Claudia: [00:14:25] That can be one avenue for sure, but it’s also not necessary. I mean, if you think about a cotton plant, it’s absorbing carbon. So, thinking about products as carbon banks. And buildings as carbon banks or, I mean, the biggest one is soil.

For example, my favorite one is the idea of regenerative farming.

Our soil can really absorb a lot of carbon. Carbon isn’t necessarily bad. I say carbon, but I mean all greenhouse gas emissions.

Carbon is not necessarily a bad thing. Like fashion, or the internet, or money.

We need carbon to survive. The problem is that it’s in the wrong place. If we can take it from the air and put it back into the soil, that’s the direction where we need to go.

And actually, we don’t think about what’s fashion’s role in this.

I think 40% of the fiber that we use now is cotton. And if it’s organic cotton, I’m pretty sure, that it’s the same as regenerative. So, they use practices that allow the soil to rest. There are no pesticides, so the microbes in the soil can stay alive, and the microbes are the ones that are converting that carbon into the accessible plant.

It’s very interesting, also, animals. You know, leather.

I think leather gets a bad wrap, but it’s actually a byproduct of the meat industry. The meat industry doesn’t necessarily have to be demonized or something terrible. It’s just that the industrial meat industry is the problem.

If we do it in a regenerative way, we can actually reduce our carbon emissions by making sure that the land is managed properly. The microbes can stay, and they can absorb that carbon.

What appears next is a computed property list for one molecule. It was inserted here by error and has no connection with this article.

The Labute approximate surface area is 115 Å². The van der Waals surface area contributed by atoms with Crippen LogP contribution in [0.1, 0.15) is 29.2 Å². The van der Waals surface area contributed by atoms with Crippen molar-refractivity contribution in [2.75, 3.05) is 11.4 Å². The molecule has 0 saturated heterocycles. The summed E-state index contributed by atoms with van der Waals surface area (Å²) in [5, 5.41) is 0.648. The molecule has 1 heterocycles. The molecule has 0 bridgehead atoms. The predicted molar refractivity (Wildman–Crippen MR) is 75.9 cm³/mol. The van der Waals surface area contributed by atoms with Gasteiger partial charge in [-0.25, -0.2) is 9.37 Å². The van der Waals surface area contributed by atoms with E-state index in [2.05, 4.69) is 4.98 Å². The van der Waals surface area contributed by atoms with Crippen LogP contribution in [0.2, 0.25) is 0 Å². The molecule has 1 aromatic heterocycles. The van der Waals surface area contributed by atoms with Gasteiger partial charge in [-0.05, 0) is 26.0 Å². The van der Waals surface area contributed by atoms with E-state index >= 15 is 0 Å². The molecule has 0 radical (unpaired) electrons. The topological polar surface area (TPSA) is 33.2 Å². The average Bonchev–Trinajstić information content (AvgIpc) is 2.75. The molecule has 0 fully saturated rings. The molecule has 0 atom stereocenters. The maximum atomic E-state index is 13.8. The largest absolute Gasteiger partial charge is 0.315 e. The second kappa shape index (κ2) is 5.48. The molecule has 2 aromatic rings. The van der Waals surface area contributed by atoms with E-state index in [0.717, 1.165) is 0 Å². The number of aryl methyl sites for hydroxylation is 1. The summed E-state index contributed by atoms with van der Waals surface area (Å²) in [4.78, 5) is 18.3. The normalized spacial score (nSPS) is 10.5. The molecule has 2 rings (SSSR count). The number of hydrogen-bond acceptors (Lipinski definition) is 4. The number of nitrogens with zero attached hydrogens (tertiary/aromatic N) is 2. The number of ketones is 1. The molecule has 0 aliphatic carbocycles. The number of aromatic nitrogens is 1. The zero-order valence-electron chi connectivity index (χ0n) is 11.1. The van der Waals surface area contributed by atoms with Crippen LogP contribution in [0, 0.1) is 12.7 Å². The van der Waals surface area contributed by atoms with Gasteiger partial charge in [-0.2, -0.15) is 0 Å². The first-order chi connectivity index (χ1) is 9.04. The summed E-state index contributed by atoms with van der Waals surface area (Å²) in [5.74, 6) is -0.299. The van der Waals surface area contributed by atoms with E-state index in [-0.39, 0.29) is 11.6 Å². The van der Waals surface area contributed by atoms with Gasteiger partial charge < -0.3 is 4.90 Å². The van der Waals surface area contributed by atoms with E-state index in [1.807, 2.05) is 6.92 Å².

I mean, one way is this technological application, but in my opinion, I don’t think it’s very necessary. I think it’s more about focusing on absorbing back into the soil through traditional methods, these are the things that we’ve known for a very long time.

And then also, looking at the manufacturing facilities and seeing like: okay, what’s their part in this? And going to renewable energies and producing more renewable energy than they actually need or as a service to the community.

There are so many ways, so there are so many different avenues that we use.

Anna: [00:16:51] How are brands buying the idea of circularity?

Claudia: [00:16:56] I think it’s a buzzword these days. People, brands are on it. I think it’s nice. We get kind of a view of the entire supply chain. We work with brands, manufacturers, and suppliers, and we see the circularity of the system.

I think at first there can be some resistance. So, it depends on what you mean by circularity. For a lot of brands, they see it as recycling, which is not necessarily circularity. There are many different steps. So, you want to reduce, reuse, recycle before, or repair before you recycle.

They’re now setting up the infrastructure for recycling. So they were, you know, third parties. For many stores, you can go back and return any of your garments.

Anna: [00:17:51] Like H&M?

Claudia: [00:17:53] Yeah, like “H&M”, “C&A” for example. You can go there and then put back your stuff, and then they work with a third party, which helps to bring those things, ICO, it’s called.

I talked with a woman who set up this program and she explained it to me as it was, well, she used to work in the Cradle to Cradle Products Innovation Institute. ICO takes the garments, they bring them to India where it’s sorted. And then it’s actually cool to hear because we have a lot of clients in Pakistan.

ICO is bringing these garments or at least denim to the clients and they’re making it into new products. So, it’s kind of nice to see that circle is happening.

The efficiency of it is another thing. We need to start increasing the efficiency.

The companies are now 8% to 15% circular. When you’re talking about recycling.

I mean, it’s also an opportunity, and I think some companies like “H&M” are taking advantage of it. For example, the rental model. I’m a big fan of the rental model. I know that they’re using that as an opportunity, so, I mean, people don’t need to own their clothes anymore, especially the fancy ones.